• Jot down few Orgs that you are interested in, go to their home page, visit their IRC channel and say ‘I would like to know about the org and volunteer’, someone will definitely turn up to help you out.
• Pick one (or more) of these Orgs you selected which interests you the most and ask them on IRC ‘Hi I am interested in your organization how do I start contributing to it?’
• Join the mailing lists of the Org and read some of the mails to get an idea of how conversation takes place. (Learn about public mailing lists too)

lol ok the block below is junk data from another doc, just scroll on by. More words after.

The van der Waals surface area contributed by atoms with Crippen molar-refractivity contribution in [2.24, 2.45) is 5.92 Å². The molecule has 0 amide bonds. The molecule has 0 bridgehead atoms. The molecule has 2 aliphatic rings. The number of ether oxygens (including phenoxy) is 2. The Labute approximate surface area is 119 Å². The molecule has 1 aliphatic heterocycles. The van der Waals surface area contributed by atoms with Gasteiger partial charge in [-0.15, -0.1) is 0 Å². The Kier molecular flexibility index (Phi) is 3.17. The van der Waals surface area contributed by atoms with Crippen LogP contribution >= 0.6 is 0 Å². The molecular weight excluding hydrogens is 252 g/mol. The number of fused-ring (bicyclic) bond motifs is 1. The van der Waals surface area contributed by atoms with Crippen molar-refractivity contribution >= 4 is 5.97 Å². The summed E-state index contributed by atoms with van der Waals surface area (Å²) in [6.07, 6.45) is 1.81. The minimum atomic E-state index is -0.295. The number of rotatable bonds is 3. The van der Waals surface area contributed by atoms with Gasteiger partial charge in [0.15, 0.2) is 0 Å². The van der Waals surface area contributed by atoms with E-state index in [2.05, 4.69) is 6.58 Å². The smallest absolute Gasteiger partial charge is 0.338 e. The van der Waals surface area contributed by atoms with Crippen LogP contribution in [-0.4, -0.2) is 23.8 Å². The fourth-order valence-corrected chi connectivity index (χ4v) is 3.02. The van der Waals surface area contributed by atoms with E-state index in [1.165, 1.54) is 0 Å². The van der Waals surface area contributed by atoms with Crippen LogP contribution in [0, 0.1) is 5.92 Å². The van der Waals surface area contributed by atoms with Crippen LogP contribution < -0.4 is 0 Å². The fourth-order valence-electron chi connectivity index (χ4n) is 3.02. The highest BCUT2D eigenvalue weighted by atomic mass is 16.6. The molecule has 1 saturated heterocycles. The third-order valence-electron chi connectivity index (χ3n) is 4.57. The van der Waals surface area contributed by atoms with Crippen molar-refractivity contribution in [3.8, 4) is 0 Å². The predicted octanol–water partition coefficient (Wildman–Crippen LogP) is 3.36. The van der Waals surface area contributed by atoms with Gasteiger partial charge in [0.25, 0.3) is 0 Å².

Good! You will now mostly tackle all difficulties yourself from here.
Important miscellaneous points:
• Don’t take Gsoc as a job rather take it as an experience where you will learn new stuff specifically: how a large org works, how they communicate, etc. I am sure you will notice GSoC brings you closer to Open Source Organizations and the idea of FOSS.
• Never ever send a mail with no subject
• Before sending a mail remember to use a spell-checker.
• Always search the internet before asking any questions on IRC or mail.